1st February, 2018
Learn how to pitch your product or service in the time it takes to polish a pair of shoes.
In the time it takes to find the black boot polish and scrub off all the scuffs, we’ll teach you about different types of business pitches you’ll find yourself doing.
We’ll also tell you exactly what you should include in them, so that you and your shiny shoes can make a good impression on potential investors.
We’ll get this article scrubbed up in about five minutes.
Something that tends to surprise business owners is the amount of time they spend trying to sell their product or service.
One of the most time-consuming activities business owners find themselves doing is getting people interested in what they do, whether those people are potential customers or potential investors. That’s why it’s important to have a good grip on pitching.
Pitching is essentially just telling people about your business in an appealing way. For the most part, pitching skills are useful in making sales, as well as convincing people to invest in your business.
Pitches generally come in two forms: an elevator pitch or a formal pitch.
Although they’re unlikely to happen in elevators, the idea behind an elevator pitch is that they’re short and sweet – just like riding in a lift.
Elevator pitches should only last a minute or less and should include the most important facts about your business. You can find our five tips for crafting a stellar elevator pitch here.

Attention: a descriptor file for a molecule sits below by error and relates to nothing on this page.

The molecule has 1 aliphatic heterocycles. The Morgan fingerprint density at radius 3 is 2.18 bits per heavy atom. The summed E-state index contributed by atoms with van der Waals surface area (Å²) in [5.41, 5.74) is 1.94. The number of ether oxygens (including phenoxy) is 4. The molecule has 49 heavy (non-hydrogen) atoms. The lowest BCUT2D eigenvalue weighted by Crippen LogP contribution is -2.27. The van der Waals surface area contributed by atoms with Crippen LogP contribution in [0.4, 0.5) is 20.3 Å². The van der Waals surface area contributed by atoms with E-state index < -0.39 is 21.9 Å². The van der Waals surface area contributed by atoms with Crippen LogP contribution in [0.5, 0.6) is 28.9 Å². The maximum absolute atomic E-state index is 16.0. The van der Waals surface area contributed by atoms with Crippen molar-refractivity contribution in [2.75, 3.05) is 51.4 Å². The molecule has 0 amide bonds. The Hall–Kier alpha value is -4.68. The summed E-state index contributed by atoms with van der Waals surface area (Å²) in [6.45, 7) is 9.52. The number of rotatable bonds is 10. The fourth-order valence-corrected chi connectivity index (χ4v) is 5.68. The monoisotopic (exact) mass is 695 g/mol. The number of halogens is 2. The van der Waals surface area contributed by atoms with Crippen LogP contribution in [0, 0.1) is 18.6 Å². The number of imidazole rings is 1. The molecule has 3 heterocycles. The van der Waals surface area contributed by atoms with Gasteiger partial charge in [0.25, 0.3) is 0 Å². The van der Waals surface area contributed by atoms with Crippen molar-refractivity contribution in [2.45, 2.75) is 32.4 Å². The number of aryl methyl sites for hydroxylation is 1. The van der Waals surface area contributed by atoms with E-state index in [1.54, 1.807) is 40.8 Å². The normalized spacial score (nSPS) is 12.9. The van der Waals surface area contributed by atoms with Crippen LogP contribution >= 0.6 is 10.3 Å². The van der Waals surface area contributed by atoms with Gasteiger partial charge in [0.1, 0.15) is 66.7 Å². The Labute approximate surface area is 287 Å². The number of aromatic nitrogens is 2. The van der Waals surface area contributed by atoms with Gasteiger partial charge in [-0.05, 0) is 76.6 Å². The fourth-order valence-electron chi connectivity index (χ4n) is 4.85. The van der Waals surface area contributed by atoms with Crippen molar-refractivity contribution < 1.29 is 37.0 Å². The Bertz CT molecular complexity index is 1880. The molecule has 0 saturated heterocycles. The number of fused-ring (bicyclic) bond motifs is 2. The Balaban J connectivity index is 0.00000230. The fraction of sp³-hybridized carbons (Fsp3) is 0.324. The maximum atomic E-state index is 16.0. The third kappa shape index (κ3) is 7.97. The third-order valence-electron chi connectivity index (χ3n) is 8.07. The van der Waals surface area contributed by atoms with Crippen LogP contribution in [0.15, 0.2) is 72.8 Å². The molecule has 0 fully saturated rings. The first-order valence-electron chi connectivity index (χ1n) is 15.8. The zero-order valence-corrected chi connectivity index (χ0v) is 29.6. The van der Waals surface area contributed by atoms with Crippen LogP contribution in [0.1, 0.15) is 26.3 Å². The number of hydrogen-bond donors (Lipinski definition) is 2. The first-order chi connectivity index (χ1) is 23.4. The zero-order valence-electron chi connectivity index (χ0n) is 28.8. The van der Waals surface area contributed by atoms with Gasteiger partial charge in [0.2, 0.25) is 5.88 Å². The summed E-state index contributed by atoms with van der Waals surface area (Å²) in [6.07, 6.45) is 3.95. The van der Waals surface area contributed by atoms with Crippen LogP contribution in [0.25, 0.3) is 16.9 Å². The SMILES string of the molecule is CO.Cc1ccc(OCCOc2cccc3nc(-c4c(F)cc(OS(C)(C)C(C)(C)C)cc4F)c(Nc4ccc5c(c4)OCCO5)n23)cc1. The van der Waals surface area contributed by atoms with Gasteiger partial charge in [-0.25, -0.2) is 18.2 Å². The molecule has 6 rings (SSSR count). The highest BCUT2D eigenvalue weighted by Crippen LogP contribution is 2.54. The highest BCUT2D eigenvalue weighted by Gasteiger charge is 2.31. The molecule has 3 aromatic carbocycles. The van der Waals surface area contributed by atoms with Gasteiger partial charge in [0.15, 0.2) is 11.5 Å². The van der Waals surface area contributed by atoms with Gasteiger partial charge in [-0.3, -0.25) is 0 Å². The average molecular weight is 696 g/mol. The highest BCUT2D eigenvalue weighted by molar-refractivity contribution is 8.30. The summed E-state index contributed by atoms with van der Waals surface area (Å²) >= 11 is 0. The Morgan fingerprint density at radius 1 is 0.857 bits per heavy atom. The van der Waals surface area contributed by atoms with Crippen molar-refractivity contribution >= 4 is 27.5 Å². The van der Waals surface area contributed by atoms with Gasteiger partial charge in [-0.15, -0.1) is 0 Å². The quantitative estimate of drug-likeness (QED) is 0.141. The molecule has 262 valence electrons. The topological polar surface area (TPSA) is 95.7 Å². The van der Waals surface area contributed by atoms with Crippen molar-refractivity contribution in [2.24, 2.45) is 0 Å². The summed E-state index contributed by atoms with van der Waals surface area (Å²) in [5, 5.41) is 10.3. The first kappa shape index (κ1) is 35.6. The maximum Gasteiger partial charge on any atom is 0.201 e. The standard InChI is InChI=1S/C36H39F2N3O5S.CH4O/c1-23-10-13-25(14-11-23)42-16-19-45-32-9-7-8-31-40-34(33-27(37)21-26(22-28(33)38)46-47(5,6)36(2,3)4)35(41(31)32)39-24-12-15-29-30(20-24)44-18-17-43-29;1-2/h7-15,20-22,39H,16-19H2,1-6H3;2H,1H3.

The aim of an elevator pitch is to get your potential investor interested in your business – enough so that they agree to a follow up meeting. That’s when things can get more formal.
Other more formal pitches you might have to make generally involve pitching to financial institutions for loans, or angel investors or VC firms for capital investment. This involves a more detailed breakdown of all aspects of your business, from your business plan to your team to what you’ve achieved up until this point.
Depending on who you’re pitching to, the requirements of what to include in your pitch may change. While banks and other financial institutions may require detailed reports or presentations about your business plan, VC firms or angel investors might have different requirements. You can read more about that here.
Whether you’re keeping it succinct with an elevator pitch, or looking to engross your audience in the details of your business plan, there are five key elements that you should include in your pitch.
What’s the problem your business is trying to solve? How and why is this problem making things difficult for people?
How does your business solve the problem for people? Is your business’ solution better than what your competitors offer? How? Why?
Who’s working with you? What skills and talents do they bring to the table? While this may not seem important, businesses are more likely to succeed if there are a few co-founders who have a variety of relevant skills between them.
What has your business achieved so far? Have you developed a sample product, found some potential customers, or written up a business plan? Showing that you’ve made some progress will impress whoever you’re pitching to.
What’s next for your business? How can the person you’re pitching to help you reach your next goal? This is often called the ask or the sell – it’s the part of the pitch where you convince your audience to buy what you’re selling or to invest in your business.
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